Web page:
To “Make our People Happy”

Image may contain: 1 person, sunglasses, indoor and foodIt seems that a number of the things we do here are, as we sometimes put it, simply done “to make our people happy,” that is: to help provide joy, satisfaction, or fulfillment to our residents.

(In case you’re new to this blog, I serve at an assisted living-type facility.)

This motive led me to our activity room kitchen yesterday afternoon when I was relieved at the front desk by our evening receptionist.

With the hot, muggy weather we’d been having, I hadn’t touched the oven for quite a while.  Now with beautiful, cooler temperatures, baking was no longer out of the question.

Some of our ladies really love to bake.  They enjoy getting “their hands in there” and taking part in activities they once undertook to look after their families.

It can be a bit challenging to keep two or more ladies busy while measuring out ingredients and sometimes having to run to get something I need from elsewhere in the building (like an egg from the main kitchen or cooking spray from the conference room pantry as was the case yesterday.)

Nonetheless, I do it because “it makes our people happy.”  They so enjoy it and thrive on being part of this project.  The other residents savor the chance to have home-baked special treats as well.

It is so neat to be able to say: “Would you like a cookie?  We [here mentioning helpers by name] made them this afternoon.”  It is uplifting for me to be able to “lift them up” and credit them with making something that so delights their fellow residents.

I find that letting older people, now retired, have a chance at some real, productive work does them a lot of good (physically and emotionally).  I have seen it many times.

IMG_2168Tomorrow, I will put this philosophy into practice again (out of necessity, if nothing else).  We received about 100 more pounds of rhubarb this afternoon, and it’s not going to cut up itself.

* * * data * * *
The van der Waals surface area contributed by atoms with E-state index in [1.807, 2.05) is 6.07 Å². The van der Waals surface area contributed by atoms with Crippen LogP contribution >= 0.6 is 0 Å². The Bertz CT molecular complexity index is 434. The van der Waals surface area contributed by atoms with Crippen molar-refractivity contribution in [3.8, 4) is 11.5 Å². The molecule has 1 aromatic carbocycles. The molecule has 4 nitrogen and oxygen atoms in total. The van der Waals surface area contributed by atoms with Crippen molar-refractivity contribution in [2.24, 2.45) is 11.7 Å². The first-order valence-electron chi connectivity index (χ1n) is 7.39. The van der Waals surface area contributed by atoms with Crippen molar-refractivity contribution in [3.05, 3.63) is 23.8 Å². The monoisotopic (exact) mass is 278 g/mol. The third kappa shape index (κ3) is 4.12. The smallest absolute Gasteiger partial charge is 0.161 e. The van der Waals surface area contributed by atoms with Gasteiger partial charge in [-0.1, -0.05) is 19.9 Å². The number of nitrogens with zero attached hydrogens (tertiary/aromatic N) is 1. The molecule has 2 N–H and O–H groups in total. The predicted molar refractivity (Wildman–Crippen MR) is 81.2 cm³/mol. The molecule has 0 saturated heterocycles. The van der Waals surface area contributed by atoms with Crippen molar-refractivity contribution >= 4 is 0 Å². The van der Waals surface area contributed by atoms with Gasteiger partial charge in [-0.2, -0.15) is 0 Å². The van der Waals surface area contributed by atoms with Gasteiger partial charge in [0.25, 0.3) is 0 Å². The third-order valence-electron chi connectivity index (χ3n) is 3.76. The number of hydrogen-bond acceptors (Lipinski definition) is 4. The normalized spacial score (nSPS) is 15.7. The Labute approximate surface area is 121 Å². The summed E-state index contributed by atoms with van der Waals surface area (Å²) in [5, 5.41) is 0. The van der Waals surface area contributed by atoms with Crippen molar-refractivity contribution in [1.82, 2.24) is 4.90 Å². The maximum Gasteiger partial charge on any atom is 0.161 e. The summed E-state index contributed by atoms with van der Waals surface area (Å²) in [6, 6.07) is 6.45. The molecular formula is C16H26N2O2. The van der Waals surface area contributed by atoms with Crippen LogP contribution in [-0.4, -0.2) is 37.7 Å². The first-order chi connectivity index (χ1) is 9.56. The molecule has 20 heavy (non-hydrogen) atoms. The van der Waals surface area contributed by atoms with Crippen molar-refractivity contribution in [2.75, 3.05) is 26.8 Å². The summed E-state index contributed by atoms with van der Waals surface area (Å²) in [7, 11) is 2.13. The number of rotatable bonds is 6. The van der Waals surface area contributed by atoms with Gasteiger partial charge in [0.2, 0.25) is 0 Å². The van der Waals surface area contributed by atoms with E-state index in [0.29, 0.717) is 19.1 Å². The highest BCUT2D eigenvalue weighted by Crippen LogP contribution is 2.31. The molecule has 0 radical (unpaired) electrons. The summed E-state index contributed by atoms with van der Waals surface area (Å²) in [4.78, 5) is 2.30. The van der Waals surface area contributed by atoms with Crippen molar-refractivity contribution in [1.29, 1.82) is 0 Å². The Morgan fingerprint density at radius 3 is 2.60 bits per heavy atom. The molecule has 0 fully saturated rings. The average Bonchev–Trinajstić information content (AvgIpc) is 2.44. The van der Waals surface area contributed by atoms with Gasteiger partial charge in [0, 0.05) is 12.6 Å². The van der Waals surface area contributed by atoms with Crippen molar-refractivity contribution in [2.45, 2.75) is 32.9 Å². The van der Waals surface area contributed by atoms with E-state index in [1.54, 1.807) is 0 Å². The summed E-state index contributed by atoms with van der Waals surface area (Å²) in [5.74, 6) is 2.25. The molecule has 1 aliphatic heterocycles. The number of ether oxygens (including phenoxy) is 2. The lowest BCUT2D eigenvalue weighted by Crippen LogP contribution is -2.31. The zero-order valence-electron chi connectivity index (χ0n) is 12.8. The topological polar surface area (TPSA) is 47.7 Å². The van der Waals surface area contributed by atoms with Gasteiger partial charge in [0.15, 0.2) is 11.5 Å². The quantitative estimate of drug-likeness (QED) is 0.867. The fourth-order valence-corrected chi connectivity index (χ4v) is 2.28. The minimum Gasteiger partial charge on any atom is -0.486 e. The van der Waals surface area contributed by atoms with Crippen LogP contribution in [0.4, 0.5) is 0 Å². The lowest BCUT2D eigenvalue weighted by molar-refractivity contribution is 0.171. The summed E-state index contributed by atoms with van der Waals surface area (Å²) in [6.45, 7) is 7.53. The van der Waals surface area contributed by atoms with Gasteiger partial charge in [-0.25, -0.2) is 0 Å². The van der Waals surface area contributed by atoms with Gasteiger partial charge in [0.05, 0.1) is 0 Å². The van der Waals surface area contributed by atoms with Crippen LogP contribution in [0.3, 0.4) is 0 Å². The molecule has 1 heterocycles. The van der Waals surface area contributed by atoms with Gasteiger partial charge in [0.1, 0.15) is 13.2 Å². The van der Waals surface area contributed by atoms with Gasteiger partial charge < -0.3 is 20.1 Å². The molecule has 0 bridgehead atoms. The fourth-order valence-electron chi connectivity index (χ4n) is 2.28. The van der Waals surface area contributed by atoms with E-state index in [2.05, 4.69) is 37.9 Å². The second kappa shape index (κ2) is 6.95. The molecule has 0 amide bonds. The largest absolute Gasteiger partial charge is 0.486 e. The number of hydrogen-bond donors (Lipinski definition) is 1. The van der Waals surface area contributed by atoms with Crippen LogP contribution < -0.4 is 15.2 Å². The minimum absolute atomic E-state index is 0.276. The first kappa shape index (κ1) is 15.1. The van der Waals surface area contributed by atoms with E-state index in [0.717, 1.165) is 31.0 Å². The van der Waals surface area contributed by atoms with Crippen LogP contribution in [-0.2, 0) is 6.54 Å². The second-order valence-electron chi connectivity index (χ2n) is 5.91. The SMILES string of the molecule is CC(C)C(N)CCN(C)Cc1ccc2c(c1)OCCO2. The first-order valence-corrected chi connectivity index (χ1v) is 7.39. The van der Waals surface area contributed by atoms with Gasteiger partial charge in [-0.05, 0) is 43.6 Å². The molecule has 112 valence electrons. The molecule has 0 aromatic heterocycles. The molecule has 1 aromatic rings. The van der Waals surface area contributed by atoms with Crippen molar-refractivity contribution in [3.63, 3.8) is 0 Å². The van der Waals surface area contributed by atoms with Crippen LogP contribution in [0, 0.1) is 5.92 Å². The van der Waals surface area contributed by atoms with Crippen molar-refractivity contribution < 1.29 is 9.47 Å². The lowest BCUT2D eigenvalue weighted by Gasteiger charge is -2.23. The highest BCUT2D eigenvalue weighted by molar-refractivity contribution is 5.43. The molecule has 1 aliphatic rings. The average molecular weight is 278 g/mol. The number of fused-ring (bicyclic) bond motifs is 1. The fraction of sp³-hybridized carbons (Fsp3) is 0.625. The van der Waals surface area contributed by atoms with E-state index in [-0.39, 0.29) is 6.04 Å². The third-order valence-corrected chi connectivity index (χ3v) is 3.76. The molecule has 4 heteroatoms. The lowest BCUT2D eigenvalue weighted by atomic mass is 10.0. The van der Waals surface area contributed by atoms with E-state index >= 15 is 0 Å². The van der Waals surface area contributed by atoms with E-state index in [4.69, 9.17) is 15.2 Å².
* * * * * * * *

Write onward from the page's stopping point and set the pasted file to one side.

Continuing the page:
Sr. Chistina M. Neumann

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2 thoughts on “To “Make our People Happy”

  1. Needless to say, ten times as many people enjoy eating these “creations” as do assembling them.

    My mother subscribed to the theory that “Too many cooks spoil the stew”. Therefore, I was only allowed in HER kitchen if invited. Mom was one of those cooks who didn’t really have a written recipe. It was important to keep her mind on what had and had not been added. My asking what she was making or could I help, was reason enough for beheading, let alone participating in the cooking!

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    • How much rhubarb?!! We as a family were gifted a carrier bag full at the the start of the summer. I bagged and froze it but it only lasted a couple of meals and two jars of jam. It’s both my daughters favourites for crumble. I now have rhubarb envy 😉
      I try and involve my children in cooking but it is a lesson in patience that’s for sure. I always end up in equal parts of “never again” and “I should be doing this more often”! I would probably have made much much more effort to involve a boy in cooking, as I am keen my girls don’t grow up to be expected to do housework, cooking, washing, etc (unless they want to), and I hope they marry someone who does at least 50% of it… but I think I may have gone the other way 🙂
      The kitchen is the centre of a home, and a community. If it’s warm, welcoming and happy, it raises spirits.

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